I am amazed at how this works. If anyone has any patterns that are done with stick weaving I would appreciate it. Also since my 4 sticks are still in the works I would appreciate any help on how to do stick weaving even to make a scarf. I would love to learn something new. Also I am interested in how to do the stickes in crocheting. There are so many stitches that I did years ago but have forgotton how to do like the zigzag stitch. Many others welcome. Thanks!!!!!!

Jennifer King on December 06, 2011:

A Looonnnnggg time ago (30 years) when I was just 10 or 11, my mother and I attended a Party where one of her friends demonstrated different needle crafts. (she was a rep for a company that sold kits) One of them was stick weaving. They passed around the sticks so everyone could try them, and when I got my hands on them I couldn't give them up! She showed us how to make a small Christmas wreath that could be used as a lapel pin or an ornament for the tree. I thought it was great and Mom and I bought the kit. years passed and the weaving sticks disappeared. I recently saw a set in the Craft store, it was made of plastic and the manufacturer was Provocraft, the same folks that make the Knifty Knitter. I remembered that little wreath and I thought it would make a great little gift for my kids' teachers. I've been hunting, but I haven't been able to find anything other than bags, belts and scarves made using this technique. If anyone has seen this project, please let me know!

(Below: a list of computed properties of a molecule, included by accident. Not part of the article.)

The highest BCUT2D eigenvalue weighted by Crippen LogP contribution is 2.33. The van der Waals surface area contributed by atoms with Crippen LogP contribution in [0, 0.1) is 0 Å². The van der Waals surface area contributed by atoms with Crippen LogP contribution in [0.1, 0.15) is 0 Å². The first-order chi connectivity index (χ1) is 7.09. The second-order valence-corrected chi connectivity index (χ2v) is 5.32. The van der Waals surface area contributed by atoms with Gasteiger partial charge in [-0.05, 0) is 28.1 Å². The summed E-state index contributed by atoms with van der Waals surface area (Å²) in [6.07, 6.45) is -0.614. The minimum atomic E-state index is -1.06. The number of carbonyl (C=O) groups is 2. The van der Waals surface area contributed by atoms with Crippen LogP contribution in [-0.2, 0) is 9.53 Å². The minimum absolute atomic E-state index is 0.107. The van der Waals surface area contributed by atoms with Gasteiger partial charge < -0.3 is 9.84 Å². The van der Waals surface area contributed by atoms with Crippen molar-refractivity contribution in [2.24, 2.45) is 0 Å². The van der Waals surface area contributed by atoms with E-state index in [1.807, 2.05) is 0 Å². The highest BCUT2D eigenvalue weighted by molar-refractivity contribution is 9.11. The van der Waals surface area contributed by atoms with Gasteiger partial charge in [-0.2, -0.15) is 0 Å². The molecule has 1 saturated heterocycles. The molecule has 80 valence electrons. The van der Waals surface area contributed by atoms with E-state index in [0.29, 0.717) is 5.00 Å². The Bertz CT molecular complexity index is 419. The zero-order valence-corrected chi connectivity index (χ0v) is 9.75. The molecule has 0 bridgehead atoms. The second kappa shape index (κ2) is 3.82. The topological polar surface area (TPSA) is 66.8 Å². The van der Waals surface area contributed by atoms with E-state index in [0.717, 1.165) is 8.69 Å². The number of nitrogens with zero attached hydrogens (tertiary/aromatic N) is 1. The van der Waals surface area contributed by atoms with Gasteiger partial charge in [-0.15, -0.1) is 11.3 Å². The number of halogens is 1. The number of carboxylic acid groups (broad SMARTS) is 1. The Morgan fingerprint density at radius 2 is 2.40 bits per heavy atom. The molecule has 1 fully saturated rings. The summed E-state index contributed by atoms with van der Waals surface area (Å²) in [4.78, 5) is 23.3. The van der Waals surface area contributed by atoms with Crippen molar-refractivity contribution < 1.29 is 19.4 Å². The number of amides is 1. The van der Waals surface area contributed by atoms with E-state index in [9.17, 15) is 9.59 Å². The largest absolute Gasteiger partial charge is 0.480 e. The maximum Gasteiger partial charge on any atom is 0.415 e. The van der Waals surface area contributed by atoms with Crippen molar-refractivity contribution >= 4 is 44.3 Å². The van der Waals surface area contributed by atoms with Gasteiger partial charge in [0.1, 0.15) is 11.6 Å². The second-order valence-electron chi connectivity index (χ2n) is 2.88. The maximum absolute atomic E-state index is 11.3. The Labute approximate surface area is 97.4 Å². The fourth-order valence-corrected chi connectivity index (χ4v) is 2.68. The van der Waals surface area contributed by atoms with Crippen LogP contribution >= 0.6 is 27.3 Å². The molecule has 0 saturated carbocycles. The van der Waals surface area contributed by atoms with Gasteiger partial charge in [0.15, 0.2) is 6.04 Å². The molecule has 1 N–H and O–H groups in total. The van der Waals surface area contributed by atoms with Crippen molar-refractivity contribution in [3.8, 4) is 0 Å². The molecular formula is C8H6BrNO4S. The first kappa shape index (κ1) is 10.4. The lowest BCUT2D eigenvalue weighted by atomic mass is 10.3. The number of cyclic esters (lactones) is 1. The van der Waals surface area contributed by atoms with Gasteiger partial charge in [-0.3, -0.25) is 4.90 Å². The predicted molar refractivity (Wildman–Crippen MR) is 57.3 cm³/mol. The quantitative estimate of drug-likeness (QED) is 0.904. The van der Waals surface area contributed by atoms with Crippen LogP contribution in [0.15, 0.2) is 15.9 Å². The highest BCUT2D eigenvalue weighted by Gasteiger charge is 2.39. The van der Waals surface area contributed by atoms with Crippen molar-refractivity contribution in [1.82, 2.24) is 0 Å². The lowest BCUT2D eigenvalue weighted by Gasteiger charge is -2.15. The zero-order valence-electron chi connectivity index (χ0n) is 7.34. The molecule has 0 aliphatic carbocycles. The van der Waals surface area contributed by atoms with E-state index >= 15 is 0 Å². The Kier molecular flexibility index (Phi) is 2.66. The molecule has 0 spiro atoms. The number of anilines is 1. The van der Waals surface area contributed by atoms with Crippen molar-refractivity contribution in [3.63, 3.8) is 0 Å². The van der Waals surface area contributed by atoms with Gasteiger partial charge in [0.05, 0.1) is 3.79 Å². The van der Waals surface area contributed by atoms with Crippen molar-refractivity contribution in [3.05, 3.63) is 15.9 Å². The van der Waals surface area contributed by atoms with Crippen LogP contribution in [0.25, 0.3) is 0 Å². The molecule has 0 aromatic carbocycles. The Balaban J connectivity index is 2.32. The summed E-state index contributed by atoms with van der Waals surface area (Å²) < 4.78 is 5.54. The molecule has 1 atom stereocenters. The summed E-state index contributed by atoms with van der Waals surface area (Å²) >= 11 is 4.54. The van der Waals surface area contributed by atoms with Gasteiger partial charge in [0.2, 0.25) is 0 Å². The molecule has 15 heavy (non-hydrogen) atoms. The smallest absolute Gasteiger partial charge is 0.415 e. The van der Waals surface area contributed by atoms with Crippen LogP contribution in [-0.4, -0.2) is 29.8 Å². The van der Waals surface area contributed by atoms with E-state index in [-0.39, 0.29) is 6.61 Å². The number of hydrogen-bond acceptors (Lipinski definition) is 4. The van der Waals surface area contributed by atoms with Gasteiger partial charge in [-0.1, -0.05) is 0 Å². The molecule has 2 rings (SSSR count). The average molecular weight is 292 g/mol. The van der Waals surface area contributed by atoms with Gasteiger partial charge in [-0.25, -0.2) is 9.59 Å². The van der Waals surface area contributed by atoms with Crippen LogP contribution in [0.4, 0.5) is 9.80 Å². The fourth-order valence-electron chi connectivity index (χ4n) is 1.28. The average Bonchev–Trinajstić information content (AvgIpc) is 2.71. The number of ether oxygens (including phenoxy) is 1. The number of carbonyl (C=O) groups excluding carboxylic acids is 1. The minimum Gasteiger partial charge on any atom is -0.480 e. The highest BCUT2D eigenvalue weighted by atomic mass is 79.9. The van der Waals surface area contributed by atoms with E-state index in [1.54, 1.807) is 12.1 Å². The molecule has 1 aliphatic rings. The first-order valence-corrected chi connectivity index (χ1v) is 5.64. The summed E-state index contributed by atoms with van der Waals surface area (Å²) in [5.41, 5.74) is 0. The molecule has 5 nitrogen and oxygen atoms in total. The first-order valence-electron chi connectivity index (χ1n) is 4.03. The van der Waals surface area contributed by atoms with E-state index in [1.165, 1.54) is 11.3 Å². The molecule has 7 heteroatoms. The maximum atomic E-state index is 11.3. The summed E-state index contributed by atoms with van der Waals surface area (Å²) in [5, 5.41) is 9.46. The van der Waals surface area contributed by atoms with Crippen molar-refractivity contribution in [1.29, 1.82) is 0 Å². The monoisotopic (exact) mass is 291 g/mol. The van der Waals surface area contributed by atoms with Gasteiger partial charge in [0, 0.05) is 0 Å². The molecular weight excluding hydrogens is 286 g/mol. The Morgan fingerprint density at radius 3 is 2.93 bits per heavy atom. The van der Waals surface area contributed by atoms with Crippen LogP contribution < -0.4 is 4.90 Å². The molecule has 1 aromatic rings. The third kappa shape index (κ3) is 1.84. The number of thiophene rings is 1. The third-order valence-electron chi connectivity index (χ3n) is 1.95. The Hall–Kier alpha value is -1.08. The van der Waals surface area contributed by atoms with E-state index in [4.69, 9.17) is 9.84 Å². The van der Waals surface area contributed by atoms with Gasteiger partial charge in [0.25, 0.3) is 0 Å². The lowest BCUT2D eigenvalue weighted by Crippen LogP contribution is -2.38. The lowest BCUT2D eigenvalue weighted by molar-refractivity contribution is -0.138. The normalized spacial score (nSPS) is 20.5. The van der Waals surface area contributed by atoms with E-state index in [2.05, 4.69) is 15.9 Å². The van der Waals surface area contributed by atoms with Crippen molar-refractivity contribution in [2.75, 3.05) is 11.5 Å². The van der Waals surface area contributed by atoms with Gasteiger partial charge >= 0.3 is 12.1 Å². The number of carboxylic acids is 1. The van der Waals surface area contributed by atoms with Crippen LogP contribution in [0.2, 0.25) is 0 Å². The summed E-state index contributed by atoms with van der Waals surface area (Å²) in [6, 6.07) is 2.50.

Western Weaver on May 17, 2011:

Go to to see examples of stick weaving of lap robes, ie afghans. I have been doin it for about 5 years now. WW.

craftybegonia from Southwestern, United States on February 16, 2011:

Never heard of this type of weaving before. Very interesting. Thanks for sharing!

steph on January 11, 2011:

You can buy stick weaving kits at Lee Vally Tools:)